In the intermediate space of cross and grace
My dear friends, dear women of God,
When I was thinking about the articles on grace and the cross, this was my plan. One week grace- the other week the cross, kneeling and repentance. As if it were so simple, so black and white.
What do you do when you live in a clean-cut facade, but the sand in the gears grates audibly? What happens when you are in a role model position, but you know full well about your own fallenness or your partner's fallenness? What does a Christian wife do whose husband exhibits all the behaviors of a covert narcissist, but who is herself a family therapist and is responsible for others?
It is what outrages us most when it comes to light, is it not?
When someone obviously has sin and hatred in his life, who actually has taken on a role model function for us, who nevertheless confesses something completely different with his lips than what he himself lives?
The palette is long on which these backpacks of sins pile up: Extramarital affairs, alcohol addiction, abusive marriages, tax evasion and financial fraud, deliberate deception of fans and followers, support of arms deals and mafia structures, Ku Klux Klan. The more famous the role model, the more influence in the world.
We are quick to measure international leaders and their families by the idealized standards Paul gave us. Idealized because even Timothy could not live up to these standards - and because even Paul is known to have been unable to be of one mind with Peter. Because we also see in him how pride takes over, how he gets angry, how he reacts sarcastically.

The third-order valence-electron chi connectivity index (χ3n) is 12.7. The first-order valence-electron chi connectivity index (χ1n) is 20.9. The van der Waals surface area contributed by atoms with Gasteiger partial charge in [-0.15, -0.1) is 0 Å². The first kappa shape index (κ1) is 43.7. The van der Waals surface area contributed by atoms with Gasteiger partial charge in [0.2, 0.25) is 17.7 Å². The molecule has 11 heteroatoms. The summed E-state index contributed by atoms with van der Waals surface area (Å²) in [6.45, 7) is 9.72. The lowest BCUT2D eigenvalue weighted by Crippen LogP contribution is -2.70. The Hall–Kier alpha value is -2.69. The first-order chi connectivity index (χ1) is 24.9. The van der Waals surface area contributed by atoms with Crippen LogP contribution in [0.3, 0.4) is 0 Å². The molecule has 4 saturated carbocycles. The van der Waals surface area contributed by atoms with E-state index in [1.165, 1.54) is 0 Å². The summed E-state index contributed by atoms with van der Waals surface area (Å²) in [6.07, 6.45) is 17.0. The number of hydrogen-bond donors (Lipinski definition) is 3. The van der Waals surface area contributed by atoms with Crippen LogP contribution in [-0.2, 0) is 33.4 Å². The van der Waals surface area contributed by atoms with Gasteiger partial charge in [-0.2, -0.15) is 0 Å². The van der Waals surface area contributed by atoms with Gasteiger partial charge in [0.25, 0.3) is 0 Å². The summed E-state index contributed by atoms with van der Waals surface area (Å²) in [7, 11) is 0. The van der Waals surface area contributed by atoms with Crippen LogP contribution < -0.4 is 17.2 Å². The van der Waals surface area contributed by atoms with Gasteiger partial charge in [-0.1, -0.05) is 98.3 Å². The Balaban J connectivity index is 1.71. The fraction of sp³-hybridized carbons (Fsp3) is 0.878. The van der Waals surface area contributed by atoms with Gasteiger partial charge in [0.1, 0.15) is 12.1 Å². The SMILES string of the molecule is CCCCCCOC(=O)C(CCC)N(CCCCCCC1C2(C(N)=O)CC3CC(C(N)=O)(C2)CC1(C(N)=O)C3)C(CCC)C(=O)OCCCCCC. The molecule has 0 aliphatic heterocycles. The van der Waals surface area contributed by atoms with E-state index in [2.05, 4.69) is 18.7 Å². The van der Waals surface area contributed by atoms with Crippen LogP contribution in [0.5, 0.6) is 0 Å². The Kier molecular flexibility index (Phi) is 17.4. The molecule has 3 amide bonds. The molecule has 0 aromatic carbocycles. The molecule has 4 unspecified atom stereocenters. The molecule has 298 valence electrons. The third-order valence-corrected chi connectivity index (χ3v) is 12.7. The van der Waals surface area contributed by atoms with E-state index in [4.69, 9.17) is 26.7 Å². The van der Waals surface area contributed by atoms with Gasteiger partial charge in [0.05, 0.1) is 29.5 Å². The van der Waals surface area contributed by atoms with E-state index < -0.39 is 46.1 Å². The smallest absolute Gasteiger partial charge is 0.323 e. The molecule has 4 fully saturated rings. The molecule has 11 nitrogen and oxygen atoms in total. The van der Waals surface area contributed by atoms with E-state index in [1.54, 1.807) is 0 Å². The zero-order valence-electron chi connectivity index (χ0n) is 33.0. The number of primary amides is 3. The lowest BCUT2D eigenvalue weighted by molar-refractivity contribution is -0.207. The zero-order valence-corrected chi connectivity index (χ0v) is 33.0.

I believe that the difference, the significant difference, is that Paul and Peter knew how flawed and at the same time accepted they were - they lived in the space between grace and the cross.
It is significant that there are paragraphs where Paul makes this clear- and how his attitude and mindset differs when he does: "This is what God says, and this is what I say, Paul, this is my opinion" And of course we know that on the one hand he proclaims the joint-heirship and glory to which we are called- and on the other hand he complains about sinning, although he does not want to.
Somehow and somewhere, this life between the cross and grace has become blurred, and in large part, lost. Be it through Lausanne and the agreement never to question the Bible critically, be it through superficial reading, be it through own stubbornness - the space in between has given way to extreme positions, and that this is indisputably so, we see when we take a closer look at the general church landscape between stubborn, hard legalism and hypergrace.
And then add to that all the borderline areas, all those areas where we are challenged to examine.
Yes, Jesus tells us to forgive 7x77x when someone hurts us. Yes, Jesus tells us to preserve marriage. But what if your spouse is so toxic in his behavior that he destroys your soul? What if there is no repentance on his part? How much can one endure, what is sick? Where is the marriage really broken?
What if one becomes sick at the side of the man whom one is supposed to love, and if the curse that one longs for him but he mercilessly rules over one is seen by him as willed by God? What if one's life remains empty and one is afraid of the next mental blow - and no one is allowed to know?
What if just a moment ago you were smugly celebrating your own holiness, contentedly looking at the family photos you took on your last vacation with your 13-year-old son while fishing, and now your beloved brat says he's fallen in love with a boy? When just a week ago you were railing against homosexuals from the pulpit in disgust? One's own son? The one you love so much? And who now, with eyes widened in fear, awaits the same condemnation from his parents - filled with pain and so lonely shying away from the final blow?
What if you suddenly realize that you are actually just consuming people and extracting from them what is "good for you"- but that this behavior has nothing to do with the commandment of love? What if you have to admit that you yourself, boasting loudly of love, are the most needy?